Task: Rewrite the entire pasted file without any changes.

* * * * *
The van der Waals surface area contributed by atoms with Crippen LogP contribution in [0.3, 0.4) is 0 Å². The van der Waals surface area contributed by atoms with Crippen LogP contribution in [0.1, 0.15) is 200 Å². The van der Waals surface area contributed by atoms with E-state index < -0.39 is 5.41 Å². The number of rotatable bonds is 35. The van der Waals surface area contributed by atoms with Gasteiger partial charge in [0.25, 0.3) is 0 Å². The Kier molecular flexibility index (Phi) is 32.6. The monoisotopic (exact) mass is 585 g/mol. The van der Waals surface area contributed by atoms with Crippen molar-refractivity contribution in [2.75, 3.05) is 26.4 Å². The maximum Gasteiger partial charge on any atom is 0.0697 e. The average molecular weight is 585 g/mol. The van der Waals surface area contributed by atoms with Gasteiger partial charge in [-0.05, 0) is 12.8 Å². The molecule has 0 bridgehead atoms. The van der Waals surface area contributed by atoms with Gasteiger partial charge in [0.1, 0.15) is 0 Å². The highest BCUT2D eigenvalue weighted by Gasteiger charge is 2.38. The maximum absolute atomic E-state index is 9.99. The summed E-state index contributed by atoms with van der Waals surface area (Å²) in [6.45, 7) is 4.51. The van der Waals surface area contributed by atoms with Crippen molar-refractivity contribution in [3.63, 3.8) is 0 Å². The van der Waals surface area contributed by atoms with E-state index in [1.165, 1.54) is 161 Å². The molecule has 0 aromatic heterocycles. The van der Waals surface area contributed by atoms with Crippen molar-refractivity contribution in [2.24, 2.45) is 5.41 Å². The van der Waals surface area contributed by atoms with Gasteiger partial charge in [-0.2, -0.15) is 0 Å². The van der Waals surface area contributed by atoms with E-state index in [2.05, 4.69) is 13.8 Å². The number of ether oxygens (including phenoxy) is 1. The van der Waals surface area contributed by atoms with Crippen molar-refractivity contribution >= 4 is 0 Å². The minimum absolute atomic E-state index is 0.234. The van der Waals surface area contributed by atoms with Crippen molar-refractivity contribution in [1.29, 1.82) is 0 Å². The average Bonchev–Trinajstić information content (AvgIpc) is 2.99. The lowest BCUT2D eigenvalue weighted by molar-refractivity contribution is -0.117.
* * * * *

The van der Waals surface area contributed by atoms with Crippen LogP contribution in [0.3, 0.4) is 0 Å². The van der Waals surface area contributed by atoms with Crippen LogP contribution in [0.1, 0.15) is 200 Å². The van der Waals surface area contributed by atoms with E-state index < -0.39 is 5.41 Å². The number of rotatable bonds is 35. The van der Waals surface area contributed by atoms with Gasteiger partial charge in [0.25, 0.3) is 0 Å². The Kier molecular flexibility index (Phi) is 32.6. The monoisotopic (exact) mass is 585 g/mol. The van der Waals surface area contributed by atoms with Crippen molar-refractivity contribution in [2.75, 3.05) is 26.4 Å². The maximum Gasteiger partial charge on any atom is 0.0697 e. The average molecular weight is 585 g/mol. The van der Waals surface area contributed by atoms with Gasteiger partial charge in [-0.05, 0) is 12.8 Å². The molecule has 0 bridgehead atoms. The van der Waals surface area contributed by atoms with Gasteiger partial charge in [0.1, 0.15) is 0 Å². The highest BCUT2D eigenvalue weighted by Gasteiger charge is 2.38. The maximum absolute atomic E-state index is 9.99. The summed E-state index contributed by atoms with van der Waals surface area (Å²) in [6.45, 7) is 4.51. The van der Waals surface area contributed by atoms with Crippen molar-refractivity contribution in [3.63, 3.8) is 0 Å². The van der Waals surface area contributed by atoms with E-state index in [1.165, 1.54) is 161 Å². The molecule has 0 aromatic heterocycles. The van der Waals surface area contributed by atoms with Crippen molar-refractivity contribution in [2.24, 2.45) is 5.41 Å². The van der Waals surface area contributed by atoms with Gasteiger partial charge in [-0.2, -0.15) is 0 Å². The van der Waals surface area contributed by atoms with E-state index in [2.05, 4.69) is 13.8 Å². The number of ether oxygens (including phenoxy) is 1. The van der Waals surface area contributed by atoms with Crippen molar-refractivity contribution >= 4 is 0 Å². The minimum absolute atomic E-state index is 0.234. The van der Waals surface area contributed by atoms with Crippen molar-refractivity contribution in [1.29, 1.82) is 0 Å². The average Bonchev–Trinajstić information content (AvgIpc) is 2.99. The lowest BCUT2D eigenvalue weighted by molar-refractivity contribution is -0.117.